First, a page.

The twins are only 7 years old in 1969; and—affectionate, contentious, indefatigable—they still live almost entirely in a world of their own making. They are...
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Laura Shapiro (review date 26 May 1997)
SOURCE: "Disaster in a Lush Land," in Newsweek, May 26, 1997, p. 76.
[Shapiro is an American journalist. In the following review, she offers praise for The God of Small Things, in particular Roy's playful use of language and development of eccentric characters.]
After you turn the last page and start thinking back on The God of Small Things, Arundhati Roy's glowing first novel, you find you're still deep inside it. You can feel against your skin the lush vines and grasses, smell the pickled mangoes and sweet banana jam, hear the children singing as their uncle's car carries them home to disaster. Disaster was waiting from the start, for the novel begins...
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Richard Eder (review date 1 June 1997)
SOURCE: "As the World Turns," in Los Angeles Times Book Review, June 1, 1997, p. 2.
[Eder is an American journalist and critic. In the following review, he commends Roy's evocative treatment of social upheaval and personal tragedy, but dislikes her narrative nonlinearity and experimentation with language.]
A decaying South Indian royalty, its wealth and hegemony in drastic decline, its princess caught in a scandalous affair with an Untouchable carpenter. Punishment, exile, death and the downfall and scattering of the regal line.
Royalty in this case consists of the proprietors of Paradise Pickles, the industrial mainstay of the small Kerala town of...
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Michiko Kakutani (review date 3 June 1997)
SOURCE: "Melodrama as Structure for Subtlety," in The New York Times, June 3, 1997, p. C15.
[In the following review, Kakutani praises Roy's keen observation of human nature.]
The God of Small Things, Arundhati Roy's dazzling first novel, begins as a sort of mystery story. What caused the boy named Estha to stop talking? What sent his twin sister, Rahel, into exile in the United States? Why did their beautiful mother, Ammu, end up dying alone in a grimy hotel room? What killed their English cousin, Sophie Mol? And why has a "whiff of scandal" involving sex and death come to surround their bourgeois family?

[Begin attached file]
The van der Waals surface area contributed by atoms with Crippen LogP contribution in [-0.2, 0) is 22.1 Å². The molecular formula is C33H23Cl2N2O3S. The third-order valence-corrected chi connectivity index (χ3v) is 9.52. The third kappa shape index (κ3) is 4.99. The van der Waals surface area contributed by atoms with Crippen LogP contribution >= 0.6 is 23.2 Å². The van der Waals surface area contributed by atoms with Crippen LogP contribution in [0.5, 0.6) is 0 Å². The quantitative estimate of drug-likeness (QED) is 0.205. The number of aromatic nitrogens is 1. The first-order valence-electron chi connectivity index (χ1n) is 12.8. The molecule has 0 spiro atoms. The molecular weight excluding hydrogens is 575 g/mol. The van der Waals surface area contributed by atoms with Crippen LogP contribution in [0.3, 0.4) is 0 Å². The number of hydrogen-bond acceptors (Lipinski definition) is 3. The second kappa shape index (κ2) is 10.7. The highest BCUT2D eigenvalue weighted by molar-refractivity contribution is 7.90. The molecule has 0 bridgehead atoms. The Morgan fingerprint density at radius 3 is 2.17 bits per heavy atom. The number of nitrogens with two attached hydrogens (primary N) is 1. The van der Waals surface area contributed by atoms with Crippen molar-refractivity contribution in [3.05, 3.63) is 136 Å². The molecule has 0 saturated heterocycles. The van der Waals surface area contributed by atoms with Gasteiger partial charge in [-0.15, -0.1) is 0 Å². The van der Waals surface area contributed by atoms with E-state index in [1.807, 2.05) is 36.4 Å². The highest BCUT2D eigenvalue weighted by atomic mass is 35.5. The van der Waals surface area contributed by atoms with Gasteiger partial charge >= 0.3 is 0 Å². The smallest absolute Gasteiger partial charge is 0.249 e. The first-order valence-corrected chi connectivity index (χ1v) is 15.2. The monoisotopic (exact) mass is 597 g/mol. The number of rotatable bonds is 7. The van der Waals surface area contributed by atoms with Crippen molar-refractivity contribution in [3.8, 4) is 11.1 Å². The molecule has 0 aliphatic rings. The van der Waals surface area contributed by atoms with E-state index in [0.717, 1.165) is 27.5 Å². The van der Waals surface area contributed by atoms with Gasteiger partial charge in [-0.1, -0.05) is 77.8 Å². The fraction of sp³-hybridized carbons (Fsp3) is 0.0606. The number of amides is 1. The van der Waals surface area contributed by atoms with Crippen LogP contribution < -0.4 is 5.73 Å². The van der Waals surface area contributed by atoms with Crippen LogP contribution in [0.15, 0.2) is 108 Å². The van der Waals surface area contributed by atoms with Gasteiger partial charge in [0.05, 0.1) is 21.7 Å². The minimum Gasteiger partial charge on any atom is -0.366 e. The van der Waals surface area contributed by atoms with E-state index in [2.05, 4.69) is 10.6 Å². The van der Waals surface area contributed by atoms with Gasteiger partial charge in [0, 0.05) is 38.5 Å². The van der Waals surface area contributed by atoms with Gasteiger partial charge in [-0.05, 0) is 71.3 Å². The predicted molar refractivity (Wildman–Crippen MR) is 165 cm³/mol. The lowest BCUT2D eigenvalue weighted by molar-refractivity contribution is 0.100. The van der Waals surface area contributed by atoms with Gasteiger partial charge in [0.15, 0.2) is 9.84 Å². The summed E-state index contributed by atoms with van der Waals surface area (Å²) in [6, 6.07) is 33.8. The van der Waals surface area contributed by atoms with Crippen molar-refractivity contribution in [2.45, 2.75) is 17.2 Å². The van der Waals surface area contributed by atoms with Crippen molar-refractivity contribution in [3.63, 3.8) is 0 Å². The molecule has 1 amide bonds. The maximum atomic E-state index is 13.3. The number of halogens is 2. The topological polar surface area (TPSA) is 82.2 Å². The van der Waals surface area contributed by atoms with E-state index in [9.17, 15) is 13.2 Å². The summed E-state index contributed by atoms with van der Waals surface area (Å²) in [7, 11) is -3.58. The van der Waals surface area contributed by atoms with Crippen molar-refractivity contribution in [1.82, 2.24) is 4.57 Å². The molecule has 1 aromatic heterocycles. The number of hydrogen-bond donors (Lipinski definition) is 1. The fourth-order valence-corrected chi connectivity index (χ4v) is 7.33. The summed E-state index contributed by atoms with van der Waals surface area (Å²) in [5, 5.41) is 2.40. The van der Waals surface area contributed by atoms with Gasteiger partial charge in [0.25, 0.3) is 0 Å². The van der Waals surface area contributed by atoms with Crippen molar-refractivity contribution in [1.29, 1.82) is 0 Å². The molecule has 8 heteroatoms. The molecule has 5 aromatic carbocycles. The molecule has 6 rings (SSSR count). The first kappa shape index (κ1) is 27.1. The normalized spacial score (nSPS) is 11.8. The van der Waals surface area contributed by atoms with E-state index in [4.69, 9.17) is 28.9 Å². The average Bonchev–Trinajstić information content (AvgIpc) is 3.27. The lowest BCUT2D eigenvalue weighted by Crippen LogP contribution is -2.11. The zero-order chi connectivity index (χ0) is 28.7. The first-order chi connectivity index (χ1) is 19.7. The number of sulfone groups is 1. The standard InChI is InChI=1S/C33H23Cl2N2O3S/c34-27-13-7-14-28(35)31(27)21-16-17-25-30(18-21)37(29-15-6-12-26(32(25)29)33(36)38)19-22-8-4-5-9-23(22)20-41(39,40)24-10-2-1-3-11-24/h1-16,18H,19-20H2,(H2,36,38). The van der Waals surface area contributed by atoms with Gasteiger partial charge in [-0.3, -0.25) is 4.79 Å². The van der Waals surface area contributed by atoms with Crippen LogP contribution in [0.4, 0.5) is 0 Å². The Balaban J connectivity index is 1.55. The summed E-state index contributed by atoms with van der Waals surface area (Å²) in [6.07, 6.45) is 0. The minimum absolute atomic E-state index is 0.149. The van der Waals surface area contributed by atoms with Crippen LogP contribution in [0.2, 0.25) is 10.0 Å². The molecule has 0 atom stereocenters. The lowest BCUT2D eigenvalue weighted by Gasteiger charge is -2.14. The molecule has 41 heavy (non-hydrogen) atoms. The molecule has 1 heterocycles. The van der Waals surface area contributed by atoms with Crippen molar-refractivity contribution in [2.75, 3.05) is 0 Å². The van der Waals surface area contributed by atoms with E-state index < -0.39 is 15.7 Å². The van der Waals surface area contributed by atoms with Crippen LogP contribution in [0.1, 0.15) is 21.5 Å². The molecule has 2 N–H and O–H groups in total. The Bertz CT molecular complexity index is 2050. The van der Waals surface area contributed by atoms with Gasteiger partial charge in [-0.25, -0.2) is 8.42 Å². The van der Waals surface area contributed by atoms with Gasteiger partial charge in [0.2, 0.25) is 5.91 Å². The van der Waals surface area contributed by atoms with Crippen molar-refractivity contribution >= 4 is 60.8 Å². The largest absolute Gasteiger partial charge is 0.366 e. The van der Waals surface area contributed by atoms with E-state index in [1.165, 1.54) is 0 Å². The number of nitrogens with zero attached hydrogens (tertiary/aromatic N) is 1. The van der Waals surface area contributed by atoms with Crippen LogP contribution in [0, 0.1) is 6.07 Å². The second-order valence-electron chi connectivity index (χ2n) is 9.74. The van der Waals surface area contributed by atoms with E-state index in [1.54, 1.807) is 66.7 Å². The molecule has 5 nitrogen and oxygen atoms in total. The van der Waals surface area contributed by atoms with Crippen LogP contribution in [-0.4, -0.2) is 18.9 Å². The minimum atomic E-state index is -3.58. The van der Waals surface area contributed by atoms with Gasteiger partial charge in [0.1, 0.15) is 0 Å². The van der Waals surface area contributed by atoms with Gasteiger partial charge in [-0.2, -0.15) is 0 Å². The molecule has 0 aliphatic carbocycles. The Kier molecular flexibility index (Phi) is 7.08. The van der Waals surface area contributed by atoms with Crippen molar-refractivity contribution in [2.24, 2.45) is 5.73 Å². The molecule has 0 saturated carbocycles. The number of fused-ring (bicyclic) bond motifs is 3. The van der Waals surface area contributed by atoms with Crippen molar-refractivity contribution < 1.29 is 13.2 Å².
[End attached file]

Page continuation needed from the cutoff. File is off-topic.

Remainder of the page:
While such questions may sound crudely...
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John Updike (review date 23 June 1997)
SOURCE: "Mother Tongues," in The New Yorker, June 23 & 30, 1997, pp. 156-59.
[Updike is an American novelist, critic, essayist, and short story writer. In the following review, he lauds Roy's achievements in The God of Small Things despite what he considers her "overwrought" passages and self-conscious "artiness."]
The spread of English throughout the world, via commerce and colonialism and now popular culture, has spawned any number of fluent outriggers capable of contributing to English literature. Some, like most Australians and Americans, write English with no thought of an alternative; others, like certain inhabitants of the Caribbean, Ireland,...
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Amanda Craig (review date 27 June 1997)
SOURCE: "But What about this Year's Barbados Novel?" in New Statesman, June 27, 1997, p. 49.
[Craig is a South African-born English journalist. In the following review, she contends that, while The God of Small Things suffers from Roy's somewhat overwrought style, the book demonstrates the author's talent and promise.]
This year's India novel is … but stop. Where did that sneering phrase creep in? We do not speak of this year's Ireland novel, or Africa novel, or any other former British colony on which our culture was imposed.
The Indian novelist is confronted with a paradox. Our feelings about India are so complex that a novel is rarely...
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Amitava Kumar (review date 29 September 1997)
SOURCE: "Rushdie's Children," in The Nation, September 29, 1997, pp. 36-38.
[In the following review, attempts to place The God of Small Things within the tradition of modern Indian literature written in English.]
"India: The Fiction Issue" sang the cover of The New Yorker at the newsstand run by a Gujarati man inside Penn Station. On the bright cover, topped with turmeric sunset hues, sat a stone Lord Ganesha browsing through a couple of books, the task made easier because He has more than two hands. And emerging from a thicket, dressed for a safari, were a white couple, mouths agape.
This has been the season of the discovery of...
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Sarah Lyall (article date 15 October 1997)
SOURCE: "Indian's First Novel Wins Booker Prize in Britain," in The New York Times, October 15, 1997, p. A4.
[In the following article, Lyall reports on Roy's winning of the Booker Prize for The God of Small Things.]
An Indian writer, Arundhati Roy, was awarded England's prestigious Booker Prize this evening for her first novel, The God of Small Things, a soaring story about a set of twins struggling to make sense of the world, themselves and their strange and difficult family in southern India.
The international best seller, published by Random House, created a star when Ms. Roy's combined advances reportedly came to more than $1.6 million....